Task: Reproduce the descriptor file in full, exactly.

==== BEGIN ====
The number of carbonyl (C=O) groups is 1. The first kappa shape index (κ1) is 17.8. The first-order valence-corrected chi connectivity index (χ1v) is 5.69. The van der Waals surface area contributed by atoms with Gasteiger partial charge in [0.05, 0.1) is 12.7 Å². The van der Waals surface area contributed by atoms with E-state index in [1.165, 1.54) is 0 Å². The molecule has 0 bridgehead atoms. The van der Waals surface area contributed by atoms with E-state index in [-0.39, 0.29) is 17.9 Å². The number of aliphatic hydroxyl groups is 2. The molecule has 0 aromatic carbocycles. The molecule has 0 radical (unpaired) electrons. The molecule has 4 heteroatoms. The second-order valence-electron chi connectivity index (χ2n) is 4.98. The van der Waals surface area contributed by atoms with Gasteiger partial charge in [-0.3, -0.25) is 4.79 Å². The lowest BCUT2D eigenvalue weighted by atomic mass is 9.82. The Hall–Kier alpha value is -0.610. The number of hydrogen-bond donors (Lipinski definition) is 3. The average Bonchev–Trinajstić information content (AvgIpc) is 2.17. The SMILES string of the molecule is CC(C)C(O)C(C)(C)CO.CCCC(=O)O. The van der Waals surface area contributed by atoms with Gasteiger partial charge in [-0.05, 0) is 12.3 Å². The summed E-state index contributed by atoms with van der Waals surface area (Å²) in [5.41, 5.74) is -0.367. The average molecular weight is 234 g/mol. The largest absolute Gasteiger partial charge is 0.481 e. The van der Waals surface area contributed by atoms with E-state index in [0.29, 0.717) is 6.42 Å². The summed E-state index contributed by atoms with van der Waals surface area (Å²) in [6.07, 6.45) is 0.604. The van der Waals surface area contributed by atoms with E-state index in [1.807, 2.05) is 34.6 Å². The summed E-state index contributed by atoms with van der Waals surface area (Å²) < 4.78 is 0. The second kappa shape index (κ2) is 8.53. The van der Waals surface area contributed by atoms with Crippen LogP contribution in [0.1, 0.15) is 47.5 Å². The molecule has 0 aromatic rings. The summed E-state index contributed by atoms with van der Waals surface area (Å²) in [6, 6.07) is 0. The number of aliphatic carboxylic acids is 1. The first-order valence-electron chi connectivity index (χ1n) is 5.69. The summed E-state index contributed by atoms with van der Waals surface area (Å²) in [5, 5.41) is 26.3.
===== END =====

The number of carbonyl (C=O) groups is 1. The first kappa shape index (κ1) is 17.8. The first-order valence-corrected chi connectivity index (χ1v) is 5.69. The van der Waals surface area contributed by atoms with Gasteiger partial charge in [0.05, 0.1) is 12.7 Å². The van der Waals surface area contributed by atoms with E-state index in [1.165, 1.54) is 0 Å². The molecule has 0 bridgehead atoms. The van der Waals surface area contributed by atoms with E-state index in [-0.39, 0.29) is 17.9 Å². The number of aliphatic hydroxyl groups is 2. The molecule has 0 aromatic carbocycles. The molecule has 0 radical (unpaired) electrons. The molecule has 4 heteroatoms. The second-order valence-electron chi connectivity index (χ2n) is 4.98. The van der Waals surface area contributed by atoms with Gasteiger partial charge in [-0.3, -0.25) is 4.79 Å². The lowest BCUT2D eigenvalue weighted by atomic mass is 9.82. The Hall–Kier alpha value is -0.610. The number of hydrogen-bond donors (Lipinski definition) is 3. The average Bonchev–Trinajstić information content (AvgIpc) is 2.17. The SMILES string of the molecule is CC(C)C(O)C(C)(C)CO.CCCC(=O)O. The van der Waals surface area contributed by atoms with Gasteiger partial charge in [-0.05, 0) is 12.3 Å². The summed E-state index contributed by atoms with van der Waals surface area (Å²) in [5.41, 5.74) is -0.367. The average molecular weight is 234 g/mol. The largest absolute Gasteiger partial charge is 0.481 e. The van der Waals surface area contributed by atoms with E-state index in [0.29, 0.717) is 6.42 Å². The summed E-state index contributed by atoms with van der Waals surface area (Å²) in [6.07, 6.45) is 0.604. The van der Waals surface area contributed by atoms with E-state index in [1.807, 2.05) is 34.6 Å². The summed E-state index contributed by atoms with van der Waals surface area (Å²) < 4.78 is 0. The second kappa shape index (κ2) is 8.53. The van der Waals surface area contributed by atoms with Crippen LogP contribution in [0.1, 0.15) is 47.5 Å². The molecule has 0 aromatic rings. The summed E-state index contributed by atoms with van der Waals surface area (Å²) in [6, 6.07) is 0. The number of aliphatic carboxylic acids is 1. The first-order valence-electron chi connectivity index (χ1n) is 5.69. The summed E-state index contributed by atoms with van der Waals surface area (Å²) in [5, 5.41) is 26.3.